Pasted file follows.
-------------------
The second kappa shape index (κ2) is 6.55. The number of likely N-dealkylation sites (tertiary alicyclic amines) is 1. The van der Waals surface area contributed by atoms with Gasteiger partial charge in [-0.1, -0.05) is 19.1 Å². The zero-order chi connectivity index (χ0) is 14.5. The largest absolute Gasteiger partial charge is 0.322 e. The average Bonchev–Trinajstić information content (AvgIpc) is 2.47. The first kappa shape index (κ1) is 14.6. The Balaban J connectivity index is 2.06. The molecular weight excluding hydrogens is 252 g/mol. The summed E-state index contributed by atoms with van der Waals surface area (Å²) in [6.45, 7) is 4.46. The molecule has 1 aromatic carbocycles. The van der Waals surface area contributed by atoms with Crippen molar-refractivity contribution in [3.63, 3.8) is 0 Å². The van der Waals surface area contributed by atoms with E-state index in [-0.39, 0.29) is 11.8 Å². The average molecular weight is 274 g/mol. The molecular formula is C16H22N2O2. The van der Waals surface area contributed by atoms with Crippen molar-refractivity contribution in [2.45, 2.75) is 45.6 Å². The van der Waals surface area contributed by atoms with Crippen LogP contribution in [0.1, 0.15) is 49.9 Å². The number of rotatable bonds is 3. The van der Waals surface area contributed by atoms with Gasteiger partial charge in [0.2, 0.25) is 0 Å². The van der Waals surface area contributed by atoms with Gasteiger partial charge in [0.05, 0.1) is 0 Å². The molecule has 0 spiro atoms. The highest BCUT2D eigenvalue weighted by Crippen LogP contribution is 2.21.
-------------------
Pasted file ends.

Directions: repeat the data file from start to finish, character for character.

The second kappa shape index (κ2) is 6.55. The number of likely N-dealkylation sites (tertiary alicyclic amines) is 1. The van der Waals surface area contributed by atoms with Gasteiger partial charge in [-0.1, -0.05) is 19.1 Å². The zero-order chi connectivity index (χ0) is 14.5. The largest absolute Gasteiger partial charge is 0.322 e. The average Bonchev–Trinajstić information content (AvgIpc) is 2.47. The first kappa shape index (κ1) is 14.6. The Balaban J connectivity index is 2.06. The molecular weight excluding hydrogens is 252 g/mol. The summed E-state index contributed by atoms with van der Waals surface area (Å²) in [6.45, 7) is 4.46. The molecule has 1 aromatic carbocycles. The van der Waals surface area contributed by atoms with Crippen molar-refractivity contribution in [3.63, 3.8) is 0 Å². The van der Waals surface area contributed by atoms with E-state index in [-0.39, 0.29) is 11.8 Å². The average molecular weight is 274 g/mol. The molecular formula is C16H22N2O2. The van der Waals surface area contributed by atoms with Crippen molar-refractivity contribution in [2.45, 2.75) is 45.6 Å². The van der Waals surface area contributed by atoms with Crippen LogP contribution in [0.1, 0.15) is 49.9 Å². The number of rotatable bonds is 3. The van der Waals surface area contributed by atoms with Gasteiger partial charge in [0.2, 0.25) is 0 Å². The van der Waals surface area contributed by atoms with Gasteiger partial charge in [0.05, 0.1) is 0 Å². The molecule has 0 spiro atoms. The highest BCUT2D eigenvalue weighted by Crippen LogP contribution is 2.21.